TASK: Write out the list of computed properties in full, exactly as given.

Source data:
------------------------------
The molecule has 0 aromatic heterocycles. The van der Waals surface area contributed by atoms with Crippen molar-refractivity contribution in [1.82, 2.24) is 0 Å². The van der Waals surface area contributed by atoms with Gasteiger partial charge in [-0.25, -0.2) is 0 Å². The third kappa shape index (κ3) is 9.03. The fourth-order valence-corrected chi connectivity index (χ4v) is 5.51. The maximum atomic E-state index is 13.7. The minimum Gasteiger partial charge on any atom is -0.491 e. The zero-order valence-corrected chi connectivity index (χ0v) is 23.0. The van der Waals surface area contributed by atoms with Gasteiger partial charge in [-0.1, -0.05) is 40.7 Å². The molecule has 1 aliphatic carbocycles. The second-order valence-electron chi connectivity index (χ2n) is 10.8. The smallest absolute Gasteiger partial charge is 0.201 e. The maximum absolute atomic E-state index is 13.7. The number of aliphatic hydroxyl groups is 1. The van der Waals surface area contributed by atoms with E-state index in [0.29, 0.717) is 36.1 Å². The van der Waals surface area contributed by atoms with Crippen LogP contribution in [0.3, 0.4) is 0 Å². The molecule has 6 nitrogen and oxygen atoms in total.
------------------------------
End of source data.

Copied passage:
The molecule has 0 aromatic heterocycles. The van der Waals surface area contributed by atoms with Crippen molar-refractivity contribution in [1.82, 2.24) is 0 Å². The van der Waals surface area contributed by atoms with Gasteiger partial charge in [-0.25, -0.2) is 0 Å². The third kappa shape index (κ3) is 9.03. The fourth-order valence-corrected chi connectivity index (χ4v) is 5.51. The maximum atomic E-state index is 13.7. The minimum Gasteiger partial charge on any atom is -0.491 e. The zero-order valence-corrected chi connectivity index (χ0v) is 23.0. The van der Waals surface area contributed by atoms with Gasteiger partial charge in [-0.1, -0.05) is 40.7 Å². The molecule has 1 aliphatic carbocycles. The second-order valence-electron chi connectivity index (χ2n) is 10.8. The smallest absolute Gasteiger partial charge is 0.201 e. The maximum absolute atomic E-state index is 13.7. The number of aliphatic hydroxyl groups is 1. The van der Waals surface area contributed by atoms with E-state index in [0.29, 0.717) is 36.1 Å². The van der Waals surface area contributed by atoms with Crippen LogP contribution in [0.3, 0.4) is 0 Å². The molecule has 6 nitrogen and oxygen atoms in total.